A group of cybersecurity specialists published a proof of concept (PoC) for exploiting a set of ProxyLogon vulnerabilities that reside on Microsoft Exchange servers. These flaws would have already been exploited by threat actors in the wild, although public disclosure of a proof of concept could increase cases of active exploitation.
Those responsible for this proof of concept published the exploit code on GitHub, as well as posting a full overview of this security risk on their Medium profile, although the original post is written in Vietnamese. Previously, some alleged proof of concept codes had been published for these flaws, even though they were fake publications or with serious errors that did not allow their proper functioning.
In the case of a new exploit, everything is much more serious, experts warn. For example, researcher Markus Hutchins put it this way: “I confirm that the newly published proof of concept exploit designed to run remote code is fully functional. At this stage, it contains several errors, but with the help of several fixes it is possible to install the shell in a test environment.”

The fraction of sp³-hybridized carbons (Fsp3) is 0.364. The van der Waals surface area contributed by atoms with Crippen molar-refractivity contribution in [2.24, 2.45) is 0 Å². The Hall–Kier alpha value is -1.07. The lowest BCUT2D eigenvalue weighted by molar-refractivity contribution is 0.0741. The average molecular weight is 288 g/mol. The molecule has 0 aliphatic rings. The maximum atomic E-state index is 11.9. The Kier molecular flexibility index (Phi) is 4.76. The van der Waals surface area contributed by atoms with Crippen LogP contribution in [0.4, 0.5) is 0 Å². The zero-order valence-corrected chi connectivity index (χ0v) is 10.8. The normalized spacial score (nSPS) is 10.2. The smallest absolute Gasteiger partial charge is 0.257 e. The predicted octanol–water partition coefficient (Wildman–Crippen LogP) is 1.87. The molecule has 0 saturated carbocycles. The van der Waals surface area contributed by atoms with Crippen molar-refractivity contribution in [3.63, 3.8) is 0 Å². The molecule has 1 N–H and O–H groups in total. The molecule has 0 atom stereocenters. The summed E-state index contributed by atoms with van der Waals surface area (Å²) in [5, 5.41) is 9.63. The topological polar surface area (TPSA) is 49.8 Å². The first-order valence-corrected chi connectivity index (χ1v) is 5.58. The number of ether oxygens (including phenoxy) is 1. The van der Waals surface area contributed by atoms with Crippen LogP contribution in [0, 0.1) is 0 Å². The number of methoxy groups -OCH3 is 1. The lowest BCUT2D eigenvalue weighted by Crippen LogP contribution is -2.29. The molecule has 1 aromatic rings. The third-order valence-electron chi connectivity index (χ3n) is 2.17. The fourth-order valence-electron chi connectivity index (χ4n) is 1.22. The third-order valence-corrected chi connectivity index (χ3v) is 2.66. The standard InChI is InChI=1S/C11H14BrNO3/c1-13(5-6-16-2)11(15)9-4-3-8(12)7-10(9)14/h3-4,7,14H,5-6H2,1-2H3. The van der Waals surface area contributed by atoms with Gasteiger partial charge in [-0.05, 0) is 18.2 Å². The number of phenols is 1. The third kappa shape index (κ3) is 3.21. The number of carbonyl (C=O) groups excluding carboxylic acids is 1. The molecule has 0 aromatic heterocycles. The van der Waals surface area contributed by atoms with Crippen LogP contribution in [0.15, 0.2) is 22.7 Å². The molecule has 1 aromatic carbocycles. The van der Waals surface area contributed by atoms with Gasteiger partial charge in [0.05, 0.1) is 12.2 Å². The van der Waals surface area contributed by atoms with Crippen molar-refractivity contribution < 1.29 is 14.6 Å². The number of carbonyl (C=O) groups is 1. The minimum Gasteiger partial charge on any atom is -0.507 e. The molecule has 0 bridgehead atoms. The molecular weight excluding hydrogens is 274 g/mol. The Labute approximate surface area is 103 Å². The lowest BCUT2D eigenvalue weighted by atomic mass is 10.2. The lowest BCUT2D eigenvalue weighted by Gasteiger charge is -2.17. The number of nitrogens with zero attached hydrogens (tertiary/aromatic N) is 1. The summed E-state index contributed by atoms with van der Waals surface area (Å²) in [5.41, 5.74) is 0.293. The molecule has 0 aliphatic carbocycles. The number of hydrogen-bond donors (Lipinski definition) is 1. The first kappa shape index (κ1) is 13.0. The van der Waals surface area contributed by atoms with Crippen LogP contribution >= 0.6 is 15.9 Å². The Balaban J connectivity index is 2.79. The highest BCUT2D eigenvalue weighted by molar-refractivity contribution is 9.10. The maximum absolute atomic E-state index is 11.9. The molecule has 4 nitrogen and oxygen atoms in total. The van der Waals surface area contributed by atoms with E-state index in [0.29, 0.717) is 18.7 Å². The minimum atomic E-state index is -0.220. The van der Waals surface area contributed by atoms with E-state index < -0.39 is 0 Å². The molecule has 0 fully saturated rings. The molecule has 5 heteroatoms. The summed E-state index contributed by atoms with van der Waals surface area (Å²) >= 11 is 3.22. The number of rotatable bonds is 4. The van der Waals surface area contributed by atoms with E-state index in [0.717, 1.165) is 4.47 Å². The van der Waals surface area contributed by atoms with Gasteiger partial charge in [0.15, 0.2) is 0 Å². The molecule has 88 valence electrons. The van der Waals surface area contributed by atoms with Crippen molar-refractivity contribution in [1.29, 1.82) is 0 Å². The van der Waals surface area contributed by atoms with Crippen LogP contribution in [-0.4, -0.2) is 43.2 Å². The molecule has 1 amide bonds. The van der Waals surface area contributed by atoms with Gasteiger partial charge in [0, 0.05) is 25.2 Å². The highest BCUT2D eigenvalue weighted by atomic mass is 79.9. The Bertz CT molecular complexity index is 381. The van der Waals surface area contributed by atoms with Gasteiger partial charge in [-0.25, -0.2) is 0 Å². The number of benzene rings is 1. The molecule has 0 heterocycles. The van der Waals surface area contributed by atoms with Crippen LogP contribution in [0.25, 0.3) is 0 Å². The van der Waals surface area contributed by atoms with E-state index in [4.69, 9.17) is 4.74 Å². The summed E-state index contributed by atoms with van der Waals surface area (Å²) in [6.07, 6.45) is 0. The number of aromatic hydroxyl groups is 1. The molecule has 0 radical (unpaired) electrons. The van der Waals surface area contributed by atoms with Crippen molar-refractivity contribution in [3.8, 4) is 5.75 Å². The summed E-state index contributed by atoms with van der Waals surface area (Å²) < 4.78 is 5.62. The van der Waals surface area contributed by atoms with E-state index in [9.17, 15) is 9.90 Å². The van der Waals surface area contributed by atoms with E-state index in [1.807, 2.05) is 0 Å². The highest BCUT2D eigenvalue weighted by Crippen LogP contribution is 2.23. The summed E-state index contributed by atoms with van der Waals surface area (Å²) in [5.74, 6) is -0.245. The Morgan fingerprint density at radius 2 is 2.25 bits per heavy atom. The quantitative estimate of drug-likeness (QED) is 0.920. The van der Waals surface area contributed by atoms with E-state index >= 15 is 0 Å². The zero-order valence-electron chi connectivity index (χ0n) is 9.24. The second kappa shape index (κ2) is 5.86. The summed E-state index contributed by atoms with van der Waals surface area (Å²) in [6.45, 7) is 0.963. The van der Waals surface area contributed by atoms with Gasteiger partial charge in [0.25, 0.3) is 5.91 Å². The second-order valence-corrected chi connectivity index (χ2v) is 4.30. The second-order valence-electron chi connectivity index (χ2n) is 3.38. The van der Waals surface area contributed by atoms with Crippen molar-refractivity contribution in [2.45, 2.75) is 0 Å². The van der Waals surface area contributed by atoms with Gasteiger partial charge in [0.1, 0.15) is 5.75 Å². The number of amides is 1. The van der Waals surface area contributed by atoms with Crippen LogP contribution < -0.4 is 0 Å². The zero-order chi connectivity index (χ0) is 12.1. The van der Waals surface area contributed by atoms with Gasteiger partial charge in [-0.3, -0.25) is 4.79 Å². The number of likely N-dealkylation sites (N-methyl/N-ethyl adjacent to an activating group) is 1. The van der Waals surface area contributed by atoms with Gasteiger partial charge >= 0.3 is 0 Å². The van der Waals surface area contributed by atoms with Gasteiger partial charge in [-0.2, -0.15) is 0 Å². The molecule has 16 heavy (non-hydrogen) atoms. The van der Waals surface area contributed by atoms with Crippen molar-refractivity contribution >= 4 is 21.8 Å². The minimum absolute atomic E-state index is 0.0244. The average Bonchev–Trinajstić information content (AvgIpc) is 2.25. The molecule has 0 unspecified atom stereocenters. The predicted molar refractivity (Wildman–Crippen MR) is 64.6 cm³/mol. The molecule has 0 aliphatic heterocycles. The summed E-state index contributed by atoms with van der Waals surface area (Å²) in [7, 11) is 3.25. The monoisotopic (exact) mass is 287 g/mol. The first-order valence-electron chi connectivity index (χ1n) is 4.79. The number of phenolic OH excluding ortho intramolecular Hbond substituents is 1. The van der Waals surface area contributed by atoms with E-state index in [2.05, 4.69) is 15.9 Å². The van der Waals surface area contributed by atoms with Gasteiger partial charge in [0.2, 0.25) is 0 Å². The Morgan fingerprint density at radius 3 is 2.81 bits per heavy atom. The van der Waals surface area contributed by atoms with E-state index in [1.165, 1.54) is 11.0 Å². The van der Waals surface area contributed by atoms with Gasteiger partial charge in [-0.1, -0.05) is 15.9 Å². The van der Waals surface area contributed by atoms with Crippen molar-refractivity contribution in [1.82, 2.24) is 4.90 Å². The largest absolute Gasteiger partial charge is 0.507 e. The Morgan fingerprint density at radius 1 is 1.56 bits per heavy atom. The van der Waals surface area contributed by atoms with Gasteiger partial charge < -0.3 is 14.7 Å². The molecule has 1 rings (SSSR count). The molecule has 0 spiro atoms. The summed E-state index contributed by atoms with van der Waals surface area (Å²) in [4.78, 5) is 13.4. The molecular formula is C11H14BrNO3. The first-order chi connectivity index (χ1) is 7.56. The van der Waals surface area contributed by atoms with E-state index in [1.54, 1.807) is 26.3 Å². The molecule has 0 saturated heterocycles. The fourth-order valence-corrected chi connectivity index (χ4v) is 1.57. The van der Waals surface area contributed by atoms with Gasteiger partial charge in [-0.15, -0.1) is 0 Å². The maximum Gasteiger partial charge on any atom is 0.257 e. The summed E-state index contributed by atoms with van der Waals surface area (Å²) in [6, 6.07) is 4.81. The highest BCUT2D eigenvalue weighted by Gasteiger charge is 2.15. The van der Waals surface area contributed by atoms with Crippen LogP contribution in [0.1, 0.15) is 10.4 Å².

Cybersecurity community representatives mention that this new proof of concept is able to exploit vulnerabilities tracked as CVE-2021-26855 and CVE-2021-27065, allowing threat actors to authenticate to the target Exchange server and execute malicious code with relative ease.
Hutchins adds that the published code is ready for immediate use: “It’s no surprise that this proof of concept is functional, as it was published after a detailed analysis of ProxyLogin vulnerabilities by Praetorian,” the expert adds. In separate reports, other members of the cybersecurity community mention that at least 10 groups of threat actors could be exploiting these flaws in real-world scenarios, so users should install updates issued by Microsoft as soon as possible.
This is a sign of the need to be aware of the latest security updates, which has become the main measure to prevent the exploitation of dangerous security flaws. To learn more about computer security risks, malware, vulnerabilities and information technologies, feel free to access the International Institute of Cyber Security (IICS) website.
He is a well-known expert in mobile security and malware analysis. He studied Computer Science at NYU and started working as a cyber security analyst in 2003. He is actively working as an anti-malware expert. He also worked for security companies like Kaspersky Lab. His everyday job includes researching about new malware and cyber security incidents. Also he has deep level of knowledge in mobile security and mobile vulnerabilities.